Israel/Palestine Allison Deger on November 2, 2014
For the next three months Knesset member Haneen Zoabi (of the Balad party) will not be allowed to speak on the parliament floor or introduce discussions in committee. Though she will be allowed to enter the building of Israel’s Knesset in Jerusalem, and sit quietly. Last Wednesday her peers confirmed her suspension from office, the longest in Israel’s history.
Zoabi’s sanction was originally imposed by the Knesset on July 29th, days after a police investigation was launched against her and almost a week before that investigation closed. Zoabi appealed that vote. Indeed, since taking office in 2009, maintaining her seat has been an enduring battle. She’s been physically assaulted while speaking in the Knesset by another government representative, labeled a terrorist for being aboard the Mavi Marmara in 2010 as passenger in an activist flotilla to break Israel’s marine siege on Gaza, and faced petition drives to remove her name from the list of candidates in two election cycles.
The offenses that led to Zoabi’s temporary removal and latest bout to keep her seat are as follows: she has been accused of lauding the June kidnapping of the three Israeli settler teens who were then killed by their Palestinian abductors, and for speaking unkindly to police. They are matters of taste rather than matters of illegality. Still when Knesset was tasked with reviewing her appeal last week, 68 cast ballots in favor of maintaining her suspension while only 16 voted to keep her in office, most of them from Arab parties.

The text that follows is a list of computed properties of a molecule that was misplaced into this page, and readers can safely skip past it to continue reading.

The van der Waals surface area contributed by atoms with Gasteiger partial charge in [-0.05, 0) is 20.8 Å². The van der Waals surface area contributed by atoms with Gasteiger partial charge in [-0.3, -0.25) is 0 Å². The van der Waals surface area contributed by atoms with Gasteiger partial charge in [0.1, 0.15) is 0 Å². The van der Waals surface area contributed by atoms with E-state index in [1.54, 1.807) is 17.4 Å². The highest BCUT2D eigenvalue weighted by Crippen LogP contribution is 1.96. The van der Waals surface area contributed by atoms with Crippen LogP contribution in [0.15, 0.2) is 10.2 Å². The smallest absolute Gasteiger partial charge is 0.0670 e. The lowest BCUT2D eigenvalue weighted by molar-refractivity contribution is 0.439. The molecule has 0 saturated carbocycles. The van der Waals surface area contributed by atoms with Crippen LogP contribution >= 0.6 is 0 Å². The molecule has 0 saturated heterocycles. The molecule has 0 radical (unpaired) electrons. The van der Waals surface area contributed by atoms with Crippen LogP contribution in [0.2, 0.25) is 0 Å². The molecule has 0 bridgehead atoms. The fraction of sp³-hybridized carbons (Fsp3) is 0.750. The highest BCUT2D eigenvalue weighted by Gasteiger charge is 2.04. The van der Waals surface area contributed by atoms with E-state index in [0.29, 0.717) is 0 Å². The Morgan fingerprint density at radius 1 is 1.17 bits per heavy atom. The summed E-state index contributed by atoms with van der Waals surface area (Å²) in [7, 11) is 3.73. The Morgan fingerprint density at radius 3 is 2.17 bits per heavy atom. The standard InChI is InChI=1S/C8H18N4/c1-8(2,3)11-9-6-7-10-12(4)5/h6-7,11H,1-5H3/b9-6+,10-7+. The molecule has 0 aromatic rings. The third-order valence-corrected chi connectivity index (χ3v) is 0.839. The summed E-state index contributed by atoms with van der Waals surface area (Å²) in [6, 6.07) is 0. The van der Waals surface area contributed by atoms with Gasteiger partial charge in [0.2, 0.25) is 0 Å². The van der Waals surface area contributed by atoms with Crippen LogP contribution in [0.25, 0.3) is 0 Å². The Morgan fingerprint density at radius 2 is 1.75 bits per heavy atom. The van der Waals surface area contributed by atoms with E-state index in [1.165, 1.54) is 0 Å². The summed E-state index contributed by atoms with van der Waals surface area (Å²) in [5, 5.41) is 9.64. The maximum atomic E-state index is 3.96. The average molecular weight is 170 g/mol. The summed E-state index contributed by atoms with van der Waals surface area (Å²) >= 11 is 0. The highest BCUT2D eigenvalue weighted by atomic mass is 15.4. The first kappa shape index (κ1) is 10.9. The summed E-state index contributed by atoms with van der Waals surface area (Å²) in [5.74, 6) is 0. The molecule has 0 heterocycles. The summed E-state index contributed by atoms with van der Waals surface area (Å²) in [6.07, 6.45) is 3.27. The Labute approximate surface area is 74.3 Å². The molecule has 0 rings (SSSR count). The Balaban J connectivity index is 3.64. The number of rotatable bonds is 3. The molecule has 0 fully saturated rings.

The row with Zoabi began when she was interviewed in June on an Israeli radio station regarding the kidnapping and killing of Naftali Fraenkel, Gilad Sha’er, and Eyal Yifrah. At the time Larry Derfner cataloged that nearly every Israeli outlet that reported on Zoabi’s remarks truncated them or outright misquoted her. This rendered the impression that Zoabi not only refused to condemn the act as “terrorism,” but that she supported the kidnapping of the three Israeli teenagers. “Only in Haaretz did anyone read that Zoabi said from the beginning that she disagreed with the kidnappers and their deed,” wrote Derfner. However, a later Haaretz piece by Jonathan Lis also fell into the excerpt trap, “she told a radio interviewer that those who kidnapped three teenagers in Gush Etzion last week ‘are not terrorists,’” wrote Lis.
In fact the full quote, which Derfner republished in +972 Magazine days after the interview aired, showed that Zoabi was describing the kidnappings as blowback—and an act of blowback that she said she did not support. Here’s the relevant section:
‘Is it strange that people living under occupation and living impossible lives, in a situation where Israel kidnaps new prisoners every day, is it strange that they act this way? They are not terrorists. Even if I do not agree with them, they are people who do not see any way open to change their reality, and they are compelled to use means like these until Israel wakes up and sees the suffering, feels the suffering of the other.’